written by Andrew Somervill



Written By Andrew Somervill


As the holidays approach, most people either get jolly or emotional reflecting on their past at times and searching for answers to some of life’s biggest questions; Why are we here?  Have we done enough?  Does our life have meaning?  These are some of the many questions that are posed in Frank Capra’s classic and heartwarming 1946 movie, “Its “A Wonderful Life”, about a frustrated businessman looking to end it all, until an angel appears to show him what life would have been like had he never existed.


The film has always been a holiday tradition and this past Friday, December 7th we had the pleasure of seeing the San Francisco Opera bring it to theatrical life and it was just a wonderful treat! The operatic version captured all the nuances, emotions and heartfelt feelings of the original film, giving attendees a nice boost of gratitude for life itself, especially in a World that sometimes seems to lack appreciation for the little things.  Composer Jake Heggie’s score rang beautifully throughout the War Memorial Opera House, as conductor Patrick Summers led the orchestra and cast powerfully and with absolute musical grace from beginning to end. The main Character George Bailey, played by Tenor William Burden, was astonishingly precise capturing the spirit of the character in this somber tale of dreams abandoned to make time to work and provide for the family, paying back loans and trying to get ahead. Definitely a tale many can relate to and that pulls heavy on the heartstrings.


Other notable performances came from the female cast including George’s wife Mary, played effortlessly by Soprano Andriana Chuchman, as well as George’s guardian angel who in the original film, was played by an old man named Clarence.  In this operatic version, Clarence is replaced by a female angel named Clara and played by Soprano Golda Schultz.  Shultz brought such a tremendous amount of sentimental value to the character, with an almost angelic vocal performance.


My inspiration for Opera night on the town was to find inspiration and appreciation for the arts and of course to see how the opera would interpret such a classic big tale.  Considering the original movie was over 2 hours long with a great plot and packed storyline, that was no easy feat. When I think of how synchronized all must be with the music to create the feeling of human drama in finding happiness and meaning in life, I realize that the opera really did blow my mind as they just nailed it perfectly.  There is just something about opera singers that brings a unique and uplifting essence to every work and although the original film was a masterpiece, it can never duplicate the powerful and emotional quality that the opera brought to life on this chilly night in San Francisco.  The performances took us on a journey back in time through the life and tale of George Bailey and all those that he came into contact with him during his blessed life and captured each moment intensely.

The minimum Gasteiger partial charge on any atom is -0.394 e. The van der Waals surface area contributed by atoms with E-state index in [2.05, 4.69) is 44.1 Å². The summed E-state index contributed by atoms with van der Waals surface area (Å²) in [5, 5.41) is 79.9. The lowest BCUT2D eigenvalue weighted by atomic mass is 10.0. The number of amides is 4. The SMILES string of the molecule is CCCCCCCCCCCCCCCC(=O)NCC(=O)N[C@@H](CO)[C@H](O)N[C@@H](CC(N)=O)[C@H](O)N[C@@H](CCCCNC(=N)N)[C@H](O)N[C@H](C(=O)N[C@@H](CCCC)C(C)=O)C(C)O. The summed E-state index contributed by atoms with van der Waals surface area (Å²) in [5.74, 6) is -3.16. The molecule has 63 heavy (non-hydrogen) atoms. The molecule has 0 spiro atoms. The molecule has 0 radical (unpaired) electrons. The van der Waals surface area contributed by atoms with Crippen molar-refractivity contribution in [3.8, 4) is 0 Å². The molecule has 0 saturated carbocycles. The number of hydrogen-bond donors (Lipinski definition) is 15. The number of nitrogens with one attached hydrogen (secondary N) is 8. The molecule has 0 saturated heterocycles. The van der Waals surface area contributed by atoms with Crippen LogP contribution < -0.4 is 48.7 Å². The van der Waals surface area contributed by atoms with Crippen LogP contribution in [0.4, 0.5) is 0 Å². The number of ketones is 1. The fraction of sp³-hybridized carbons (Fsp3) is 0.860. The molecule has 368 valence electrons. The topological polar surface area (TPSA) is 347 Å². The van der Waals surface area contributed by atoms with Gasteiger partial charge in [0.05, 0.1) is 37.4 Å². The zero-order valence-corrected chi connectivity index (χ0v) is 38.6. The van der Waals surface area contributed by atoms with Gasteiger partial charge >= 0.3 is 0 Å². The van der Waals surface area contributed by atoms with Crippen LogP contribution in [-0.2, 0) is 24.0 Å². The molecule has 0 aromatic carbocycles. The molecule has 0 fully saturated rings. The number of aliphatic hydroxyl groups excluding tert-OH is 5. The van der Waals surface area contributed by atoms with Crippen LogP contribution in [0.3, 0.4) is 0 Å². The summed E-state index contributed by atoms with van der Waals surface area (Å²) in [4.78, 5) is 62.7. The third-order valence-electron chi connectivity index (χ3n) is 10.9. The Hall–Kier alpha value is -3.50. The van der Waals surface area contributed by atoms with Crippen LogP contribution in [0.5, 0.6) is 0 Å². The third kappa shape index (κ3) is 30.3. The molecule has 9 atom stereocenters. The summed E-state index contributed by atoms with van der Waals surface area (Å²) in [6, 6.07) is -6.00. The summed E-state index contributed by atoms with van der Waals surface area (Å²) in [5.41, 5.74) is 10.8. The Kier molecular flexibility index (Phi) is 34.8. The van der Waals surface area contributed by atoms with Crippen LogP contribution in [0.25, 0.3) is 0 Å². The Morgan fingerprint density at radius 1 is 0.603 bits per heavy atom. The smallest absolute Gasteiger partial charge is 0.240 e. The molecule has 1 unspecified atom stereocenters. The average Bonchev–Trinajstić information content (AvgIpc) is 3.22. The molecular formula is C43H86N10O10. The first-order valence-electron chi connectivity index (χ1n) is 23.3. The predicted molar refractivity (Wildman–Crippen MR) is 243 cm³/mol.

Many have probably seen, “It’s A Wonderful Life”, a 100x over, making it I’m sure a traditional watch in America each year.  Believe it or not, being a Kiwi from New Zealand, this was the first time I actually experienced this story. Yes, although, I had heard the story in the past, I had never seen the actual film so for me, and possibly others in attendance, discovering this delightful film brought to life by the opera was such a joy. The creativity was beyond what I would have imagined, with a great set design that easily transitioned between each scene and each musical number.


In the end, I was left with a heavy heart, teary-eyed, but inspired that the human spirit is alive and well and the SF Opera really showcased that sentiment well, giving me a warm and gleeful feeling as the Christmas season approaches. Who wouldn’t love the opera after such a great performance and I’m looking forward to being in attendance again in the near future?

For more info on the SF Opera go to: